Business located in foreign trade zones can either eliminate or defer the custom duties levied when goods are imported into the U.S. The foreign trade zones are aimed at convincing manufacturers and distributors to put their operations in the U.S. rather than overseas.

Here at Boyer Law Firm we have handled many business cases dealing with imports and exports. This trade zone expansion may benefit or even appeal to many businesses. At Boyer Law Firm we will be happy to help you with any issues you have with your business.  Please contact us if you have any further questions.

Read more at Jacksonville.com: http://jacksonville.com/business/2011-05-11/story/first-coast-businesses-expect-boost-being-foreign-trade-zone?sms_ss=email&at_xt=4dcb684bae77925d%2C0#ixzz1M9V1zykg

What is a Trust and Why it is Important?

A trust is an arrangement wherein one person (the trustee) manages and holds legal title to property owned by another (the settlor or grantor) for the benefit of a third party or parties (the beneficiary).

There are many different kinds of trusts, such as a testamentary trust which is a trust created by a person’s will and that takes effect after his or her death. One of the reasons a person may want to create a testamentary trust is that it permits him or her to control how trust property is given to the beneficiary.

There are other types of trusts that may be beneficial to your situation that is why it is important to speak to your attorney regarding these matters. Please contact us if you are interested in setting up a will or trust for your future needs.

Drawing a Florida Will

Any adult of sound mind is entitled to make a will. However in there are a few technical requirements a will must fulfill:

• The will must be signed by at least two witnesses. The witnesses must watch you sign the will, though they don’t need to read it. Your witnesses, in most states, must be people who won’t inherit anything under the will. (If your state allows “holographic” wills, you don’t need witnesses.)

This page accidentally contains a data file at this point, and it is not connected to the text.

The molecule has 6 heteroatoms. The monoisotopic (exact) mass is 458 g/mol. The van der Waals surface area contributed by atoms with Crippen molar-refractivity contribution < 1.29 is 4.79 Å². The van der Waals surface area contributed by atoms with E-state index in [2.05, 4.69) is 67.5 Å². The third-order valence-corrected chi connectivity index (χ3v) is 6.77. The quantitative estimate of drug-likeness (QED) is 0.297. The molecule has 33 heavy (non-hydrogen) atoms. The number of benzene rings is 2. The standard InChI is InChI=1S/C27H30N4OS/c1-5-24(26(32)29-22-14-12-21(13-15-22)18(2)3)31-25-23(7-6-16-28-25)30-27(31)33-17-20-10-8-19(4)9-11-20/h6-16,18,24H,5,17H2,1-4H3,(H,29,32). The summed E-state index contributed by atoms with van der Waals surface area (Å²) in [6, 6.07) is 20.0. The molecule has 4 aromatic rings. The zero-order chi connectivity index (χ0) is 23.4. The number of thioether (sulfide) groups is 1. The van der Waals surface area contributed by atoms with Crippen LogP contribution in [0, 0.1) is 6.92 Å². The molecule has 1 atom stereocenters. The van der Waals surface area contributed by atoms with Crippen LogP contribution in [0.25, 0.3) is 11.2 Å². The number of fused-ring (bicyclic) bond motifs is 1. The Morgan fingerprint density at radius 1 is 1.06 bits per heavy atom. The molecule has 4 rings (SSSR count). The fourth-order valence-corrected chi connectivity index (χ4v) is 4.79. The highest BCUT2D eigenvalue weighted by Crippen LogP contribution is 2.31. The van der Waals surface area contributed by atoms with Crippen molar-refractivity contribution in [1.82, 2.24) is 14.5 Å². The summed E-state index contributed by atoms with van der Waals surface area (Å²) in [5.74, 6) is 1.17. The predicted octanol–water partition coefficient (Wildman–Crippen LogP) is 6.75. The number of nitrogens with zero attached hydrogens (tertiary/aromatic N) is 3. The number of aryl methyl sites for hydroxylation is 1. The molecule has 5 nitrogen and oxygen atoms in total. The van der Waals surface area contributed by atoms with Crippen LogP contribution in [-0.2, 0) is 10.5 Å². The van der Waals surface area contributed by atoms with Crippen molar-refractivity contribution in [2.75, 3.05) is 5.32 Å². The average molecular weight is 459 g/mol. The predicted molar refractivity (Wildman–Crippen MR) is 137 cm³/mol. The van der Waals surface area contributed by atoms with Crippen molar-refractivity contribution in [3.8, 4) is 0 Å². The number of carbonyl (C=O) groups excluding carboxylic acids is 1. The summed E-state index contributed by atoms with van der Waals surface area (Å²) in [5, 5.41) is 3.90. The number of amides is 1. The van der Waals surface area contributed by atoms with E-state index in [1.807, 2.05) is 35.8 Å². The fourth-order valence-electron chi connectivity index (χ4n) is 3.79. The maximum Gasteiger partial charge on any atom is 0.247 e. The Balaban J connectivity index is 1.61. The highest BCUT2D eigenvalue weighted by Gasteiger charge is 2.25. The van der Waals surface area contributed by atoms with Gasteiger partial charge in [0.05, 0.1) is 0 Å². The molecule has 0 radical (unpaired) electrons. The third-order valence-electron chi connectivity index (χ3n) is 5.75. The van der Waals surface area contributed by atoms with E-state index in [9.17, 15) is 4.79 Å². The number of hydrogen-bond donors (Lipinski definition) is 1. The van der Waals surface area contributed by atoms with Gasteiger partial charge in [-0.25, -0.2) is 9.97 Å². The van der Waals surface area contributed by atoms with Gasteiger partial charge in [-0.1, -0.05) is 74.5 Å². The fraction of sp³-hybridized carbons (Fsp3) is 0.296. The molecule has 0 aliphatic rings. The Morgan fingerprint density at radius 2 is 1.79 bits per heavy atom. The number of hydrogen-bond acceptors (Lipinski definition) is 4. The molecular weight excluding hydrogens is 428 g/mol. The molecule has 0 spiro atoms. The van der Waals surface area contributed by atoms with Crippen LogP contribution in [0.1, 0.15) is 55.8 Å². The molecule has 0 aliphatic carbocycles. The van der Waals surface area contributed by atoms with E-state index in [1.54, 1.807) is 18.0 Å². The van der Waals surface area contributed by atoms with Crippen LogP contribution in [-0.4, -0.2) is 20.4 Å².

• You must date and sign the will.

You don’t have to have your will notarized. In many states, though, if you and your witnesses sign an affidavit (sworn statement) before a notary public, you can help simplify the court procedures required to prove the validity of the will after you die.

You do not have to record or file your will with any government agency, although it can be recorded or filed in a few states. Just keep your will in a safe, accessible place and be sure the person in charge of winding up your affairs (your executor) knows where it is.

Florida law has specific requirements to make a valid will and to avoid probate proceedings.

If you are interested in creating a will to set up security for your future, please contact Boyer Law Firm as we have mastered the provisions and tailored our forms to provide maximum security for you future when creating your Florida Will.

A Guide to a Florida Real Estate Closing

“The closing is the end of the long and arduous process of buying a house. It refers to the day you close the deal on a piece of real estate and on the mortgage to buy that real estate. Essentially it’s the final transfer of money and keys.”

Timing is Everything
Timing is critical when scheduling the transaction, make sure you take into consideration your current living situations, mortgage considerations, work schedules, and moving.

The Real Estate Documents
Below are the following documents and an explanation of what each entails during the closing process:

•    “HUD Form 1 or Disclosure/Settlement Statement. This is one to read carefully (though, of course, all these papers are important and need to be read). The form will contain all the actual settlement costs and amounts. Again, this is a paper ripe for typos and errors. The closing agent will go over this document with the buyer and seller. Do pay attention.

•    Warranty deed. This is the document that brought all these people to the table. This document should include the names of the buyer, the seller and a description of the property. Often this deed also guarantees that the seller has the right to sell the property. With the signatures of the seller and buyer, this piece of paper transfers the title of property. Savor this particular signing; it’s the real deal.